Egypt court defends NGO verdict, decries US 'soft imperialism'
Foreign-funded civil society aims to 'destabilise, weaken and dismantle' beneficiary countries, Cairo Criminal Court asserts in defence of Tuesday's controversial NGO verdicts
Ayat Al-Tawy, Wednesday 5 Jun 2013
Cairo Criminal Court on Wednesday released the details of its verdict that sentenced 43 non-governmental organisation (NGO) workers to between one and five years in prison.
The court on Tuesday sentenced twenty-seven defendants tried in absentia, including at least 15 US citizens, to five-year jail sentences. Eleven received one-year suspended sentences, and five received two-year sentences.
Defendants were convicted on charges of illegally operating in Egypt and receiving foreign funding without permission.
Tuesday's verdict sparked international outrage and fuelled domestic fears over the transition to democracy and the future of freedom of association.
Listing the main points behind the verdict, the court ruling started off with criticising foreign funding as a new form of "control, predominance and soft imperialism practiced by donors to destabilise, weaken and dismantle beneficiary countries."
The verdict said the US or any pro-Zionist country works against democracy in Egypt.
"History shows that such countries hold the entrenched belief that their interests are best served by totalitarian dictatorships and harmed by genuine democracies."
While foreign funding is ostensibly geared towards supporting human rights activities and democracy advocacy, the underlying aim is to "undermine Egypt's national security and lay out a sectarian, political map that serves US and Israeli interests," the verdict read.
"The US – fearing democracy ushered in by Egypt's popular revolt – has used funding to take the revolution off its path," the verdict continued.
US organisations in Egypt had undertaken political activities in violation to the sovereignty of the state, the court said. According to the court, this action is penalised in all countries including the US itself.
The court went on to assert that Germany, through its Berlin-based Konrad Adenauer Foundation (KAS), carried out activities that "should not be licensed."
This includes, according to the verdict, political training workshops as well as funding grassroots individual and groups unlicensed to work in civil society activities in Egypt.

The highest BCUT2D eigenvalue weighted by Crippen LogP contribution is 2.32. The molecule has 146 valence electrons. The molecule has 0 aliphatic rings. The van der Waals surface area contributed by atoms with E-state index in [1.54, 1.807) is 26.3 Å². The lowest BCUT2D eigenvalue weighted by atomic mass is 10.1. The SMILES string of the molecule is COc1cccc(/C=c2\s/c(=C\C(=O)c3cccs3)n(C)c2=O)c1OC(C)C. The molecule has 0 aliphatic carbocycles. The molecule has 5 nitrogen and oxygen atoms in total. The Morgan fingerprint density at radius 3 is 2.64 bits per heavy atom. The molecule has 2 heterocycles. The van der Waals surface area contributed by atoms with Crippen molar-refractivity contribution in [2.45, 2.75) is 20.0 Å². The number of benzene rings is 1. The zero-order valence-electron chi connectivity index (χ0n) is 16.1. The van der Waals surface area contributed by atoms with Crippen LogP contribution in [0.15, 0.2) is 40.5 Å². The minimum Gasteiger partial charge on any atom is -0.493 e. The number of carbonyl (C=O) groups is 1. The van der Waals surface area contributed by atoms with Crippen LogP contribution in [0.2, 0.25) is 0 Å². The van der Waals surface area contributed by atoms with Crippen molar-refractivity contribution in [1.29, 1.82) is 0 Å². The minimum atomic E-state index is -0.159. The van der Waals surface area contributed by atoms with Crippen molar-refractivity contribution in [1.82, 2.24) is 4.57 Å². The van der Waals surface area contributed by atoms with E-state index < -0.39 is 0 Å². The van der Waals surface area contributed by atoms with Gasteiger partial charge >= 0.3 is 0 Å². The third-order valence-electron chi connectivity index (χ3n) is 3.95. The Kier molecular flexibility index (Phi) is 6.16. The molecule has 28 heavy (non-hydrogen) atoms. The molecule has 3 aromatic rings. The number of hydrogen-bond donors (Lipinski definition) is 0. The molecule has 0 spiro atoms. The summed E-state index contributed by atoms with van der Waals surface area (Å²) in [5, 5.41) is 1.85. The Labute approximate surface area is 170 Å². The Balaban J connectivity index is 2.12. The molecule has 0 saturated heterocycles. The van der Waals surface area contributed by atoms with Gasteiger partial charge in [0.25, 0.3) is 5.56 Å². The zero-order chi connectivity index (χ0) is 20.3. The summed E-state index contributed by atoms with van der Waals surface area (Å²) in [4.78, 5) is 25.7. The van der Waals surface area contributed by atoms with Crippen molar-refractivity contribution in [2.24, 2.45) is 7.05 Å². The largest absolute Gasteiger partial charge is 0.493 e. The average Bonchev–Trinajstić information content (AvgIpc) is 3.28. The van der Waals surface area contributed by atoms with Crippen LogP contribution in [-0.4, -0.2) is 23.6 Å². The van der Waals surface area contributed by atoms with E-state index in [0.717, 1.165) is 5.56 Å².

Unaware of law
The court also stressed that despite being unaware that their respective organisations lacked official registration and were uninformed about laws regulating the issue, the defendants are still guilty of "criminal intention."
"Failing to verify legal registration of respective employers and [criminal] intention are the same thing," read the verdict.
The conviction of the accused workers was based on the Penalties Law rather than the Law of Association.
While Article 76 of the Law of Association imposes punishments for acts in question, the court ruled on the case in accordance with Penalties Law on grounds that the latter "gives harsher punishments than the Law of Association."
Some of the accused organisations submitted registration requests to the Egyptian foreign ministry back in 2005 and began operating after the latter did not voice objections within the set period of time.
The court found them guilty of unlawfully operating in the country.
According to the details of the verdict, foreign organisations are required to make a "routine agreement" with the foreign ministry or social solidarity ministry to become officially accredited.
Egyptian law regulating non-governmental organisations only allows Egyptian civil society groups to operate via a notification to the social solidarity ministry in case the latter does not voice rejection within a 60-day period.
"A mere request does not have any legal consequences to allow foreign organisations to operate in Egypt," the verdict read.
Under Mubarak, the government used to leave international groups in some kind of grey area for years by neither approving their registration within the specified 60-day period, nor banning them from operating.
Dozens of organisations operated for years, with the knowledge of authorities, without being 'officially' registered.
The court concluded by calling for investigations into those responsible for allowing the foreign defendants to flee the country.
Cairo attempted to defuse tension with the US caused by the case, which began in February 2012, by allowing some activists to leave the country, including Sam LaHood, the son of US transport secretary Ray LaHood.